The answer is that they can’t. The point Read was making and the point that Freidman rode to fame was that no central planner, no bureaucracy, no star chamber, no politician, can figure out how to choreograph a supply chain. It defies central design. It needs to be developed by individual participants in the marketplace, each acting in their own self-interest, and each finding a way to get that pencil to the shelf without ever necessarily envisioning a pencil
Said differently, government can’t make pencils and it can’t stock shelves with bread. It can only cause people to wear out pencils filling out forms and create lines of people waiting for bread. Transportation Secretary Pete Buttigieg says that this supply chain problem could last for “years and years.” Years and years? We’ll starve! Buttigieg personifies the general level of incompetency throughout the Biden administration. The last thing we need to do is to deploy that incompetency to solve supply chain problems.
The Biden administration announced this week that they we are reauthorizing the Port of Los Angeles to go to 24/7 hours of operation. In making the announcement, President Biden said:
Today’s announcement has the potential to be a game changer. I say potential because all of these goods won’t move by themselves. For the positive impact to be felt all across the country, and by all of you at home, we need major retailers who order the goods and the freight movers who take the goods from ships to factories and to stores to step up as well.
Thank you, Comrade Biden. Here’s a question: Why weren’t the hours of the Port of Los Angeles already authorized to be 24/7? What business does government have inserting itself into the world of shipping? The President would likely argue it concerns matters of security. But security needs to be built around the operations of markets, not the other way around. Government’s job is to protect us in the course of living our lives, not to force us to alter our lives to accommodate their protection.
One of the big problems that has been created for our country as a result of the pandemic is that now more than ever Americans are looking toward government, especially the federal government, to solve every problem. A new Rasmussen Poll released Thursday and reported in Human Events indicated that 65% of Americans think the federal government needs to step up to solve the problem.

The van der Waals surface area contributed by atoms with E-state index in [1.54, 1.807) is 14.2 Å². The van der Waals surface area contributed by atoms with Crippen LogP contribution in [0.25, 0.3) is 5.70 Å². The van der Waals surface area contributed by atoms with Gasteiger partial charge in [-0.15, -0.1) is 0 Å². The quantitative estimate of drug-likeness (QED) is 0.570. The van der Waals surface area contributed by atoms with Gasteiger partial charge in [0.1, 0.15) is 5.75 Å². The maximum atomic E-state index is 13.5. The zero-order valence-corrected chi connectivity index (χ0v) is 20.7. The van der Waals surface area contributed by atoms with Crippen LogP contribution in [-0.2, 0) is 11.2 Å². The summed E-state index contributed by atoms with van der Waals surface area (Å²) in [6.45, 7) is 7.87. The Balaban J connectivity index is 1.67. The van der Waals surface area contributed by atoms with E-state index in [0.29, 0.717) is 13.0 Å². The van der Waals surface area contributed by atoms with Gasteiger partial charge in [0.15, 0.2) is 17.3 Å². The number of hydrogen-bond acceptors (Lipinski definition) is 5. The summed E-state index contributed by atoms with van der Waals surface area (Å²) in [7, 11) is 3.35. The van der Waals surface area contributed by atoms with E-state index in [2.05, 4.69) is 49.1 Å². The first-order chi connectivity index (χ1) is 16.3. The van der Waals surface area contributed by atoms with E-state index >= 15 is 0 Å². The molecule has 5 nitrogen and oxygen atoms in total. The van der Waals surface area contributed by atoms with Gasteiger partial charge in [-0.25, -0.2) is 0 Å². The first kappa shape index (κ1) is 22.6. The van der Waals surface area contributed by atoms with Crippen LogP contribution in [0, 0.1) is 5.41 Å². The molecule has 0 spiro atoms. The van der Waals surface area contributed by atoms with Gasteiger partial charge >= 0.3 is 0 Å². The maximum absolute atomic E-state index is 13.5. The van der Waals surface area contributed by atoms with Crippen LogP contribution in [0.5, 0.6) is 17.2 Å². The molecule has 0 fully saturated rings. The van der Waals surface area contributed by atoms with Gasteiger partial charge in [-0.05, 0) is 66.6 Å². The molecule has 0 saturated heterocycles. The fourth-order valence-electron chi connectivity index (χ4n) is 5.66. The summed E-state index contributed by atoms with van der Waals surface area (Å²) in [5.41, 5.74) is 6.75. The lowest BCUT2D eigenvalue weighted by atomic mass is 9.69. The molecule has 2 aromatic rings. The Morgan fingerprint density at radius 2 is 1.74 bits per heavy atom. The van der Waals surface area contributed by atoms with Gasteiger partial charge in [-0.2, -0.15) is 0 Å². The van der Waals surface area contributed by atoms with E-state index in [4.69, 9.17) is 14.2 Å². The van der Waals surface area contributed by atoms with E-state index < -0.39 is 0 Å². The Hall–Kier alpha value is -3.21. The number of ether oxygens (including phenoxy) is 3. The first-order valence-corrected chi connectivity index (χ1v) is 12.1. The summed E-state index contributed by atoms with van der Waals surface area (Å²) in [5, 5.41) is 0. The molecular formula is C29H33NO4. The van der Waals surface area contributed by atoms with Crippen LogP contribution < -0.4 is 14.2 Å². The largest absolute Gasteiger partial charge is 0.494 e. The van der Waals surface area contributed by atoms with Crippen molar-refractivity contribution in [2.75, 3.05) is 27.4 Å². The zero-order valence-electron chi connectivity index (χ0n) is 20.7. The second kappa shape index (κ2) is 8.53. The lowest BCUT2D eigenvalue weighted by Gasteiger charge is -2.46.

The fallacy here, and the irony, is that the federal government can’t solve a problem that it created in the first place. The combination of burdensome regulations over economic activity that existed before the pandemic (and which I addressed in my book, American Restoration-How to unshackle the great middle class), coupled with the new pandemic-related measures (including vaccine mandates) have disrupted virtually every supply chain at every level.
The people who pay for this are the people who can least afford to pay for it. As I constantly point out, it is the middle class and those aspiring to reach middle class status who suffer the most from government’s excesses and inefficiencies. In this case, those people are experiencing things they need being harder to find and they are having to pay more for them when they do find them.
It is fair to ask what my solution would be for the supply chain problem? My answer is that I don’t have one and neither does anybody else. There is no one answer because there are nearly an infinite number of problems to solve. I do know what the solution isn’t. The solution isn’t to have government try to come in and centrally manage the supply chain problem. Government needs to get out of the way.
America needs pencils. I need a pencil. I just pressed so hard writing this out of frustration that mine broke. I’d ask our central-planning President what to do about it, but I doubt he’d be allowed to answer my question.